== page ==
Multiple attackers armed with semi/auto weapons? All you have to do is watch this video to see that it's not necessarily an odd occurrance.

A layered defense is best but it cannot always protect your or give you the time to react. At best, it can provide some warning in time for people to reach safety.

Strategic arms placement around the house is only one option of many one can consider using. Obviously the dynamics of children (and/or their child guests) can change if/where/how you use this solution. In the video above, it only takes about 5 seconds for the all of the suspects to enter the garage of the victim. At least two breached the door into the home before the first shots were fired.

Reaching your gun box and getting it open in 7 seconds may be just barely in time. Have a friend start at your front door (unlocked) enter the house and move as quickly as he can through to the kitchen and bedrooms. Use a stopwatch and then realize how fast someone violently invading could do the same.

Larger homes with few people in them (i.e. retired persons, just one couple or a single person) means there is a chance that you may be separated from your normal HD gun at some point in time. Perhaps the worst possible time. say, when going into the living room to adjust the thermostat or tossing laundry into the dryer.

I used to scoff at a friend who kept a snubby .38 holstered up under the sink cabinet in his single bathroom. But guess where he was when someone kicked in his front door at 7am one morning? A former coworker's family had once been invaded. He kept a sheathed knife velcroed in the sofa cushions in case his hands were tied. A revolver was concealed close by as well.

Burglary / Homicide suspects often head for the kitchen. Knives there are easily obtained and are good weapons for intimidation or worse. Burglary suspects thus prowl the house armed and before leaving replace the knife so if the police catch them outside then may suffer only a lower felony charge (than armed burglary).

A Warning: The more guns you place around the house, the more effort it takes to safely maintain that system. Consider the ramifications of a burglary while you (and/or your spouse) are away from home. It requires time to gather all the guns up and lock them away and to then re-install them around the house each time you return. And you have to put each one back every time, lest you rely on one location in a crisis and find it missing.

Think about what a thug might want based on observing your house. Are all your vehicles newer models? Do you have a Lexus and a Mercedes? Are there ATV's and Jet Skis in the garage? Or expensive mountain bikes? All these could indicate someone who might have valuables to steal.

So what room are the likely to force you into for these valuables? Don't plan on being the first one into the bedroom even if your family is hostage. One person will likely inspect nightstand drawers, under pillows and dresser drawers. You're there to open safes or jewelry boxes.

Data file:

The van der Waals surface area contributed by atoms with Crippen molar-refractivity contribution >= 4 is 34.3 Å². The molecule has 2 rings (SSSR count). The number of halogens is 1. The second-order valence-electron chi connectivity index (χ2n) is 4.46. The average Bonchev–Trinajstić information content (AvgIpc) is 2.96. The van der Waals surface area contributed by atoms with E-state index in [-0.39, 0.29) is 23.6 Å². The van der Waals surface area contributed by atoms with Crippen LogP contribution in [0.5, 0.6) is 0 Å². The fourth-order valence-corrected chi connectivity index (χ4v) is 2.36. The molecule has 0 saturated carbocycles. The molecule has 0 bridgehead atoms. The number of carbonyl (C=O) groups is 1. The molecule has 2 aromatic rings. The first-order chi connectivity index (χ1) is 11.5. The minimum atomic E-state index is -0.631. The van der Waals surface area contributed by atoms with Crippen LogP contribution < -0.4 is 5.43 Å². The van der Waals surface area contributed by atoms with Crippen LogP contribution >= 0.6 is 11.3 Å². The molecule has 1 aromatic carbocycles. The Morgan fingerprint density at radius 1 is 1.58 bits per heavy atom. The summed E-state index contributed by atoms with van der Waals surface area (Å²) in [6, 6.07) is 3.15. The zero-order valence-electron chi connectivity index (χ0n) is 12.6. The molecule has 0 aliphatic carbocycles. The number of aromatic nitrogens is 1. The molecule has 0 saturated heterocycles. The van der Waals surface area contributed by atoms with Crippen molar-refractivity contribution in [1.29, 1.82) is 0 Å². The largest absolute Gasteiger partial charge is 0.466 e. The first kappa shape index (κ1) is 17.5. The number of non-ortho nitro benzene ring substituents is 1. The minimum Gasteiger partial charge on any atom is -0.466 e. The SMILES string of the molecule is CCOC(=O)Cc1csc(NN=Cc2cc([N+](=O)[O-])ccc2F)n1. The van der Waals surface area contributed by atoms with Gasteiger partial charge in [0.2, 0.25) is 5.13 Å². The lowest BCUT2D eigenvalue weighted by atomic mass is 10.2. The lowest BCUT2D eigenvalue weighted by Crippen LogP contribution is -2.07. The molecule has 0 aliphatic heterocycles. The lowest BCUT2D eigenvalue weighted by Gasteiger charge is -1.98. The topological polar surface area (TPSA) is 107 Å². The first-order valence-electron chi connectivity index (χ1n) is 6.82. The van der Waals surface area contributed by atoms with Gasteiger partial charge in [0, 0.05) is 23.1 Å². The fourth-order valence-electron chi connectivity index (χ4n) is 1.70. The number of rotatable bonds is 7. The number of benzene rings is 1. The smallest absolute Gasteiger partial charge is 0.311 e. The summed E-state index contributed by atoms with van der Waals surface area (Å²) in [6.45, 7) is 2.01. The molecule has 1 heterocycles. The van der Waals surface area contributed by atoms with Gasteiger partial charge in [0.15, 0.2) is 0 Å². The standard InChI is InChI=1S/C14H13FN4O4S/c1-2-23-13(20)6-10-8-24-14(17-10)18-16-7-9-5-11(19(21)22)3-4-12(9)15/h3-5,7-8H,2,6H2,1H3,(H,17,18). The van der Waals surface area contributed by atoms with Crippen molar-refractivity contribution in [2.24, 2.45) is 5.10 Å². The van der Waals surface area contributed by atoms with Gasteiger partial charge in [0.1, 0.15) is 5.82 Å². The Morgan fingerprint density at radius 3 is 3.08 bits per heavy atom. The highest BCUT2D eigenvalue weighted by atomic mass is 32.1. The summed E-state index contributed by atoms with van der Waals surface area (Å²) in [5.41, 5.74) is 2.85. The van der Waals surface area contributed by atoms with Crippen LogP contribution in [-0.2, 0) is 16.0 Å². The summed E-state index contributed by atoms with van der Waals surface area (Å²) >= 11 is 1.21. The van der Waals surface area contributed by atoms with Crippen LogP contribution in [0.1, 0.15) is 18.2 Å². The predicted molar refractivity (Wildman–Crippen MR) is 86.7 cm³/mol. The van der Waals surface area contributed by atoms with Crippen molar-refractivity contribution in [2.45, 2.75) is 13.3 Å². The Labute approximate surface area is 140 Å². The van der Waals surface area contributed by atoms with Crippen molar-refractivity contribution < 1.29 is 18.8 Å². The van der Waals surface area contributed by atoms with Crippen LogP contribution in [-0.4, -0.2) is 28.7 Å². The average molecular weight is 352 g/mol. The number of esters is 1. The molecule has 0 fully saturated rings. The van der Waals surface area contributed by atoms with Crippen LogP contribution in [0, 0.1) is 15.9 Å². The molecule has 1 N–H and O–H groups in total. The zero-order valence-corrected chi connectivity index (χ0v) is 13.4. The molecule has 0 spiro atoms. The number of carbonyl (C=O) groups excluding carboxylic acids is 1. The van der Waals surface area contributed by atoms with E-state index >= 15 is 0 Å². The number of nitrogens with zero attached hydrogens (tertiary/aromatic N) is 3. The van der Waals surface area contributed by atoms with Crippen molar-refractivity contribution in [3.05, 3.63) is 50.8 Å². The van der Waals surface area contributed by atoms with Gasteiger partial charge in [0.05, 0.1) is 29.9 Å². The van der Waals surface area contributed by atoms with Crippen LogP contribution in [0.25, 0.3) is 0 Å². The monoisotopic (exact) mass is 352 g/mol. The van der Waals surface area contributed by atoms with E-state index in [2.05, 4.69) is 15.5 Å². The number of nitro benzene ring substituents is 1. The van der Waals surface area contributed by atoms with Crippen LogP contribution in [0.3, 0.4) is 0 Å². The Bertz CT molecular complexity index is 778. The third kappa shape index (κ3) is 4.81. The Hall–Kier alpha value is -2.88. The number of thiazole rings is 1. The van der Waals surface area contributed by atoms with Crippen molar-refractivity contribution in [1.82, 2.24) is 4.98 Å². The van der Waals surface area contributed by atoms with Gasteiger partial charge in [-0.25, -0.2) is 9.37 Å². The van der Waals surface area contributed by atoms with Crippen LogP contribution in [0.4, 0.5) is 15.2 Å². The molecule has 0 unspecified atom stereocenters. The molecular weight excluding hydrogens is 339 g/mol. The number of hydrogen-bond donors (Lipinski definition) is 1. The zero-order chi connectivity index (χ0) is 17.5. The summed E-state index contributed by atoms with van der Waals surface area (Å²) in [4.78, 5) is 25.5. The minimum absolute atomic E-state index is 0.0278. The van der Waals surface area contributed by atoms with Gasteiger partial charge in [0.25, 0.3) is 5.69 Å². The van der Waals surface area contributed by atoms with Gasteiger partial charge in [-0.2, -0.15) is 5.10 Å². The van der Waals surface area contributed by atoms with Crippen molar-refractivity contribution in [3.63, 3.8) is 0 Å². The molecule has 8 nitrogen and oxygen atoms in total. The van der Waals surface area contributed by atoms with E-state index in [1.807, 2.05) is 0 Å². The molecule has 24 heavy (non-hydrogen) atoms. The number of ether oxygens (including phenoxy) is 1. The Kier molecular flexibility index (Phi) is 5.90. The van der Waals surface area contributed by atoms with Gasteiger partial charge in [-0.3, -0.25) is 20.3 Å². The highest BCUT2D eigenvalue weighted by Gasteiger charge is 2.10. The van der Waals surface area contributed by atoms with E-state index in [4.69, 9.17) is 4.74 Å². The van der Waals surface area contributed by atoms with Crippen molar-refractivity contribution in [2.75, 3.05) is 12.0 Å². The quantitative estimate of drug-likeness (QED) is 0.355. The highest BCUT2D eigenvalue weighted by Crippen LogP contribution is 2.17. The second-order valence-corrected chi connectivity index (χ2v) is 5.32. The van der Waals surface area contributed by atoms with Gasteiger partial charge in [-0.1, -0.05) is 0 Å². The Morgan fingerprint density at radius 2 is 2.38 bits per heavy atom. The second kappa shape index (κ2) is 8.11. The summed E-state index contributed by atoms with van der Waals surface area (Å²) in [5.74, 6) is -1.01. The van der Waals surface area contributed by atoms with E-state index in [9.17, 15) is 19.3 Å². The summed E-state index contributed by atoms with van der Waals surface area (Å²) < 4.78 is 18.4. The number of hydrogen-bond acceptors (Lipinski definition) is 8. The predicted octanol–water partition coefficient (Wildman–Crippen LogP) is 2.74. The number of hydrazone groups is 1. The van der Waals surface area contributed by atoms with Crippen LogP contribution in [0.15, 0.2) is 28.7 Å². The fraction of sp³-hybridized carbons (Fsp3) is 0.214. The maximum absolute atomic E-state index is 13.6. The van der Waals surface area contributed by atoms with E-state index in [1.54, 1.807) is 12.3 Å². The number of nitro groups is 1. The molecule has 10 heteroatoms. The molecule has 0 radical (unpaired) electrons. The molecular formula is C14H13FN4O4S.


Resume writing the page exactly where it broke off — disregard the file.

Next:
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Old June 19, 2010, 06:04 PM   #82
CMichael
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Also in a high panic and stress situation, I think it may be hard if not impossible to get the safe unlocked in time. Just remembering the combination might be very difficult.
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Old June 19, 2010, 07:41 PM   #83
briandg
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You would have to see my house to understand the numerous loaded guns. 2 story and a full basement, with the front door opening into almost every area of the house. I keep one in the living room, in a closet by the door, master bedroom, upstairs office, basement office, and so forth. They are all concealed well enough.

The problem is, if someone comes into my front door, no matter where I am, I am completely cut off from the rest of the house. You can't move. You are either trapped upstairs or downstairs, or completely trapped and exposed in the ground floor rooms.

Without a gun right at hand, that ground floor is a trap. Period. the second floor and basement are at least defensible. Nobody, not no way, not no how, will make it either up or down the stairs in that home.
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Old June 19, 2010, 07:52 PM   #84
CMichael
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I still have concerns what to do with my 12 gauge that I have under my bed.

That' may be an obvious place for an intruder to look for a gun...

Any ideas?

Obviously, it needs to be close to me.
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Old June 19, 2010, 09:29 PM   #85
old bear
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On every level of the house there is a smoke detector, fire extinguisher, phone; and as I don’t like to wear a weapon, a loaded revolver. Additionally I will not answer the door after dusk without a revolver in hand. To answer the O.P's question NO.